Writing in the November issue of the journal Nutrition Research, Fulgoni et al. (whose study was co-founded by the National Dairy Council and Dairy Research Institute), concluded that consumption of calcium-equivalent amounts of some non-dairy foods was unrealistic.
2010 US Dietary Guidelines recommend that Americans aged 9 years or older consume 3 cups of low-fat or fat-free milk or milk products daily; children aged 4-8 years are recommended to consume 2.5 cups to meet dietary needs for nutrients such as calcium.
But the scientists said that US citizens only consumed, on average, 1.8 cups of milk or milk products daily, with few consuming the recommended three servings.
Fulgoni et al. wrote: “Many Americans consequently fall short of achieving the recommended intakes for many nutrients provided by dairy products, including calcium, vitamin D and potassium.”
Citing links between milk and milk product consumption and health outcomes such as improved bone health, the scientists noted “many essential nutrients” within dairy foods, which they said contributed about 70 per cent of calcium, for instance, to the diet.
The study profiled various diets based on energy content, to assess the nutritional impact of removing or adding an 8oz (226g) dairy serving, completely removing dairy from diets or using ‘dairy replacement’ foods such as calcium, vitamin-fortified soy drinks and leafy greens.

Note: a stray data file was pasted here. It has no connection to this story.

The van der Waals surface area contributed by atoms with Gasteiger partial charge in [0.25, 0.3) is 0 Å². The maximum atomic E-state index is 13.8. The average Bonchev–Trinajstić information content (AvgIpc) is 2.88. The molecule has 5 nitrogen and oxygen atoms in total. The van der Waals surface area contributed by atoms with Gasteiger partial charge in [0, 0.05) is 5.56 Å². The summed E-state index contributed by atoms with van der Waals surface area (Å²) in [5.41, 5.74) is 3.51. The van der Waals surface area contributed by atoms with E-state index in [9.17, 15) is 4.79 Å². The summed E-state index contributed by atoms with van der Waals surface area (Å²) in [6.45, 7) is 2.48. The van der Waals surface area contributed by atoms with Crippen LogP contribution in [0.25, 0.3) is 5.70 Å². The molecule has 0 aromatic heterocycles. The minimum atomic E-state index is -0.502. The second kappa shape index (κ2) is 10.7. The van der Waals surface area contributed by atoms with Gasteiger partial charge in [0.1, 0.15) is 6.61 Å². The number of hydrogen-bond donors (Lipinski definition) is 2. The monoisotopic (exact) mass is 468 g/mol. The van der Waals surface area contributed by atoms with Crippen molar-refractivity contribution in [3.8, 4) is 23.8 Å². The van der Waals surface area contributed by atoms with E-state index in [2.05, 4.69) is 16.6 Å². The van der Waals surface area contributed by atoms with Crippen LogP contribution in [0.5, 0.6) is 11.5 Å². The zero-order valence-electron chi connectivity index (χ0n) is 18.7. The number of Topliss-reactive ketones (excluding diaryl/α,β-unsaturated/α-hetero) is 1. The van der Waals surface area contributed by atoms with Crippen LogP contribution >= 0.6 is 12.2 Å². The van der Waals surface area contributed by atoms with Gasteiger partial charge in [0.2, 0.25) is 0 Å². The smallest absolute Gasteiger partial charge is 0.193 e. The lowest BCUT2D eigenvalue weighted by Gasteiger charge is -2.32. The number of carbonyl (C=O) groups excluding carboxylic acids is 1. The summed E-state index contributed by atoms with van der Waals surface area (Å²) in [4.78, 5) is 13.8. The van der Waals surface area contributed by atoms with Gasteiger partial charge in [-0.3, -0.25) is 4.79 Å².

“The dairy food group (milk, cheese and yogurt), contributes substantial amounts of many essential nutrients to the diet, including protein, vitamins A,D and B12, riboflavin, and minerals calcium, potassium, phosphorus, magnesium and zinc,” Fulgoni et al. wrote.
The scientists concluded that replacing all dairy servings in a diet with calcium-equivalent servings of replacement foods, “may provide the same amount of calcium, but will not equivalently replace other nutrients including magnesium, phosphorus, potassium or protein”.
Fulgoni et al. added that removing a dairy serving or completely eliminating dairy foods from the US diet would have “significant consequences for some already inadequate nutrient intakes”.
“Non-dairy calcium replacement foods would not fill those nutrient gaps,” according to the authors.
Non-dairy calcium sources
The team also assessed US National Health and Nutriton Examination Survey (NHANES) data, which collated nutrient intake data for 16,822 individuals aged over 2 years who completed food surveys between 2003 and 2006.
This data showed that US dairy consumption was mainly white milk, mixtures containing dairy products and cheese. Non-dairy calcium alternatives in use included fortified orange juice, non-fat fortified soy beverage, leafy greens and boy fish.
“[But] for many Americans, these foods are rarely consumed, thus, even these amounts would reflect a significant shift in usual diet patterns,” Fulgoni et al. said.
“Compared with non-dairy calcium food sources, consumption-weighted data shows that dairy products have a significantly greater concentration for many of the nutrients assessed (except for vitamin A, niacin, potassium and magnesium,” they added.
Discussing study weaknesses, the authors cited the assumption that the dietary nutritional adequacy of nutritional profiles was based on the assumption that calcium from non-dairy sources was equivalent to cow’s milk in bioavailability terms.
They wrote:“In reality, fortification techniques (e.g. for soy beverages) and naturally present compounds in some foods (eg. oxalate in some green leafy vegetables) can significantly affect nutrient bioavailability.”
Title: ‘Nutrients from dairy foods are difficult to replace in diets of Americans: food pattern modeling and an analysis of the National Health and Nutrition Examination Survey 2003-2006’
Authors: V.Fulgoni, D.R Keast, N.Auestad, E.E Quann
Source: Nutrition Research 31 (2011) pp.759-765, doi:10.1016/j.nutres.2011.09.017